Cyber breaches “continue to grow in frequency, sophistication and scale and can have serious consequences for organisations”, and as such organisations of all sizes must be proactive and prepared, argues Mimecast and Norton Rose Fulbright.
In a recent white paper, cloud-based email management company Mimecast and global law firm Norton Rose Fulbright outlined eight issues that organisations must be across if they are to combat the threat of cyber-attacks.
Such preparedness is fundamental, the white paper argued, given that “consequences can range from disruption to IT systems to loss of business, reputational hits, legal issues, regulatory investigations and financial costs and losses”.
1. Data breach readiness
The risk of cyber breaches is far higher than risks from fire, flood or other causes that can disrupt and damage a business, Mimecast and NRF wrote, yet many businesses do not have risk management strategies in place for responding to cyber breaches.
“Some organisations purchase cyber security insurance to cover the often substantial costs of a cyber breach. Prudent organisations also have a data breach response plan,” the pair said.
“The Australian Privacy Commissioner advises that having a plan is the only realistic means by which organisations can respond to cyber breaches in a way that is efficient in time and resources, saves costs and reduces the damage suffered by the organisation and others.”
2. Prevention, remediation and investigation
Cyber breaches tend to occur without warning and with speed, the pair wrote.
“Organisations need to respond quickly in order to contain, prevent, remediate and investigate a cyber breach. It’s not easy. External threat actors cover their tracks,” the white paper read.
“Cyber breaches arising from internal accidents may be unreported or covered up. Having a clear and rehearsed data breach response plan will [help streamline] the management process.”
3. Avoid hasty actions
“Cyber breach incidents can be complex and the nature and scope of an incident may be unclear for days or weeks. This often means that executives and other decision-makers are faced with a need to take action based on incomplete or inadequate information,” the white paper said.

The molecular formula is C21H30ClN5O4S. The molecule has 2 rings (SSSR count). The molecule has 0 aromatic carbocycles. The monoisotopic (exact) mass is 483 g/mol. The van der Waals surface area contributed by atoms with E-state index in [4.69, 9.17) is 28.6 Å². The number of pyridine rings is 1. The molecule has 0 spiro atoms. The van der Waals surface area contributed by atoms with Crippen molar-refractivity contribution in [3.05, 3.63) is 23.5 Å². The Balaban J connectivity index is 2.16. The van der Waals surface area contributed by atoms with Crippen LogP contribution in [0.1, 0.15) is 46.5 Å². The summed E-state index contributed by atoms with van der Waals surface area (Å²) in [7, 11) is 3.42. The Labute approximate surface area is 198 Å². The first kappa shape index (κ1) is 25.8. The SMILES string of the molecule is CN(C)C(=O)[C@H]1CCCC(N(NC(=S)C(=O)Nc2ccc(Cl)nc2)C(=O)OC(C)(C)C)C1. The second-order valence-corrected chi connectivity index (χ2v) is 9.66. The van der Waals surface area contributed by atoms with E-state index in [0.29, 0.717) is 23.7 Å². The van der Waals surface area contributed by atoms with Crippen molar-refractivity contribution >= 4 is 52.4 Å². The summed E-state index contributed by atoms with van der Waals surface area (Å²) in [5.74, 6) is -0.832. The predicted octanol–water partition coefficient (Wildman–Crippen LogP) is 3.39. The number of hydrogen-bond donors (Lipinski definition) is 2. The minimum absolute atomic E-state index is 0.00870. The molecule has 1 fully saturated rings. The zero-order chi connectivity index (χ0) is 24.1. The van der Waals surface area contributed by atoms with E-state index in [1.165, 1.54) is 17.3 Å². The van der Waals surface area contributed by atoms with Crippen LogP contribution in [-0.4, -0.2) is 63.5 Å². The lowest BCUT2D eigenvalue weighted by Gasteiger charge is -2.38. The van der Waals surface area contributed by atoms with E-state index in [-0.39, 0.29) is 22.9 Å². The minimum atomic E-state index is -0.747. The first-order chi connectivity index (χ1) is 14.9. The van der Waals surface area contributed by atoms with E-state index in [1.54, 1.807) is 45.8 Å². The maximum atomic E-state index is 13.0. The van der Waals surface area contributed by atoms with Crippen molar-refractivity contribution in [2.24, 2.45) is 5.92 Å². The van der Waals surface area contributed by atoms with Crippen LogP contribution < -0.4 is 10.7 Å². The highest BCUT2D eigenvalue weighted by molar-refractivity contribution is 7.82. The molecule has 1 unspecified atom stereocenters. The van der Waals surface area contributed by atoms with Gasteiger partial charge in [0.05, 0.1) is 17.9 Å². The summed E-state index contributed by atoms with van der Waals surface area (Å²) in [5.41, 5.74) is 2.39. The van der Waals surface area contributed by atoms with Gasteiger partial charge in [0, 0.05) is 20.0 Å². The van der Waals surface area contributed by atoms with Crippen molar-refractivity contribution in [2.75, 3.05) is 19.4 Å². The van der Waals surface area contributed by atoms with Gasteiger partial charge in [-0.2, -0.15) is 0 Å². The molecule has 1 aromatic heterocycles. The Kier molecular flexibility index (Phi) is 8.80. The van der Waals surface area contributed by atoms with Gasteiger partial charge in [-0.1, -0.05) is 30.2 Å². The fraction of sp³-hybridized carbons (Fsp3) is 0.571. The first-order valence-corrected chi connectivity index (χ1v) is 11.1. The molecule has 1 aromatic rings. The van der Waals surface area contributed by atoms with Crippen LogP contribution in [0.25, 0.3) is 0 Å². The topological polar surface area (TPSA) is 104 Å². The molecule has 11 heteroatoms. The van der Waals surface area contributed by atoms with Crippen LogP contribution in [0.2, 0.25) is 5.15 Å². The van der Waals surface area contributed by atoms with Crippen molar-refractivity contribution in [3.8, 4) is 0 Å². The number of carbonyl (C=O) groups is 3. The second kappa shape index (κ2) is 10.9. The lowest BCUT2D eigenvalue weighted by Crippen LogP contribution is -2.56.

For example, Mimecast and NRF wrote, if a CEO reports the incident to the market too soon, it may turn out that incident may not be as bad as first thought and the business may suffer unnecessarily.
4. Appointment of experts
Independent IT forensic experts can play a vital role, Mimecast and NRF advised, depending on the incident.
“The independence of the expert avoids any suspicion that the organisation’s usual IT staff or consultants are downplaying the incident. Independence is also useful when making announcements to customers, regulators and others,” the pair wrote.
“In addition, where the incident is sizeable or there is any risk of legal claims, it is useful for the IT experts to be appointed by your external lawyers so that the reports of the IT experts can be protected by legal professional privilege against potential claimants.”
5. Managing communications
Many cyber incidents give rise to an enormous management and communication projects, considerably disrupting business as-usual processes, the pair posited.
“Proper management of an incident frequently entails preparing multiple tailored communications to internal and external stakeholders such as employees, customers, C-suite executives, the board, shareholders, stock exchanges, media and regulators,” the pair said.